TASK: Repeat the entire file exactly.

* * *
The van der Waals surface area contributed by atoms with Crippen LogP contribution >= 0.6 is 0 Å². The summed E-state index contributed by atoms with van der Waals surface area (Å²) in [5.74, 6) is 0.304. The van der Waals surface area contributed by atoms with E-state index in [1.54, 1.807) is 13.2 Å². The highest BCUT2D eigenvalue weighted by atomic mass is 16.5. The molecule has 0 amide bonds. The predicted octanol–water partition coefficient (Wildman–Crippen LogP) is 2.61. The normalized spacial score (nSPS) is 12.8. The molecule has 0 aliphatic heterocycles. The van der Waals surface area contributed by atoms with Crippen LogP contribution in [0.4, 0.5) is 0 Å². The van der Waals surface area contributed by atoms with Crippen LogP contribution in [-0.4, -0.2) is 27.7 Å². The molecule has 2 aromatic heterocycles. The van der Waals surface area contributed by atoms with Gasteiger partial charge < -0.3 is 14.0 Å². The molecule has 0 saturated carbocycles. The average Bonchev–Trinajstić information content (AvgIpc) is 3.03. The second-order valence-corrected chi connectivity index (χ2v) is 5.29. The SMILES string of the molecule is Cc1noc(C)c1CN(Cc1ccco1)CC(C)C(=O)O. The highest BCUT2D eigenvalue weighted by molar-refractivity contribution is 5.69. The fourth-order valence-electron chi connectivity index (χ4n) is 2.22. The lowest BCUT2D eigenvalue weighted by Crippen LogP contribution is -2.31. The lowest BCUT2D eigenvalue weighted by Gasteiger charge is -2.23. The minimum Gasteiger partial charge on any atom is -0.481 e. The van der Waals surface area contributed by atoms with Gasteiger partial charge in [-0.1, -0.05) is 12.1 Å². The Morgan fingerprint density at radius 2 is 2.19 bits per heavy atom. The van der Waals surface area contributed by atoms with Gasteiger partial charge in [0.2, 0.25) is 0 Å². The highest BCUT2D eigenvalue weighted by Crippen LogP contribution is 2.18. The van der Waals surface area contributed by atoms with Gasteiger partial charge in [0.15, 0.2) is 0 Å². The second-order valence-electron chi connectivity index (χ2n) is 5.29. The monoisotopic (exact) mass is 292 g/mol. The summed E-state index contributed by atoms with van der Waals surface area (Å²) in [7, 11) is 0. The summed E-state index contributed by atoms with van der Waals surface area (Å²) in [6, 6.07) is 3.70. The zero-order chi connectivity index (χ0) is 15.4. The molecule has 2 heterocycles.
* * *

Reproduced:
The van der Waals surface area contributed by atoms with Crippen LogP contribution >= 0.6 is 0 Å². The summed E-state index contributed by atoms with van der Waals surface area (Å²) in [5.74, 6) is 0.304. The van der Waals surface area contributed by atoms with E-state index in [1.54, 1.807) is 13.2 Å². The highest BCUT2D eigenvalue weighted by atomic mass is 16.5. The molecule has 0 amide bonds. The predicted octanol–water partition coefficient (Wildman–Crippen LogP) is 2.61. The normalized spacial score (nSPS) is 12.8. The molecule has 0 aliphatic heterocycles. The van der Waals surface area contributed by atoms with Crippen LogP contribution in [0.4, 0.5) is 0 Å². The van der Waals surface area contributed by atoms with Crippen LogP contribution in [-0.4, -0.2) is 27.7 Å². The molecule has 2 aromatic heterocycles. The van der Waals surface area contributed by atoms with Gasteiger partial charge < -0.3 is 14.0 Å². The molecule has 0 saturated carbocycles. The average Bonchev–Trinajstić information content (AvgIpc) is 3.03. The second-order valence-corrected chi connectivity index (χ2v) is 5.29. The SMILES string of the molecule is Cc1noc(C)c1CN(Cc1ccco1)CC(C)C(=O)O. The highest BCUT2D eigenvalue weighted by molar-refractivity contribution is 5.69. The fourth-order valence-electron chi connectivity index (χ4n) is 2.22. The lowest BCUT2D eigenvalue weighted by Crippen LogP contribution is -2.31. The lowest BCUT2D eigenvalue weighted by Gasteiger charge is -2.23. The minimum Gasteiger partial charge on any atom is -0.481 e. The van der Waals surface area contributed by atoms with Gasteiger partial charge in [-0.1, -0.05) is 12.1 Å². The Morgan fingerprint density at radius 2 is 2.19 bits per heavy atom. The van der Waals surface area contributed by atoms with Gasteiger partial charge in [0.2, 0.25) is 0 Å². The highest BCUT2D eigenvalue weighted by Crippen LogP contribution is 2.18. The van der Waals surface area contributed by atoms with Gasteiger partial charge in [0.15, 0.2) is 0 Å². The second-order valence-electron chi connectivity index (χ2n) is 5.29. The monoisotopic (exact) mass is 292 g/mol. The summed E-state index contributed by atoms with van der Waals surface area (Å²) in [7, 11) is 0. The summed E-state index contributed by atoms with van der Waals surface area (Å²) in [6, 6.07) is 3.70. The zero-order chi connectivity index (χ0) is 15.4. The molecule has 2 heterocycles.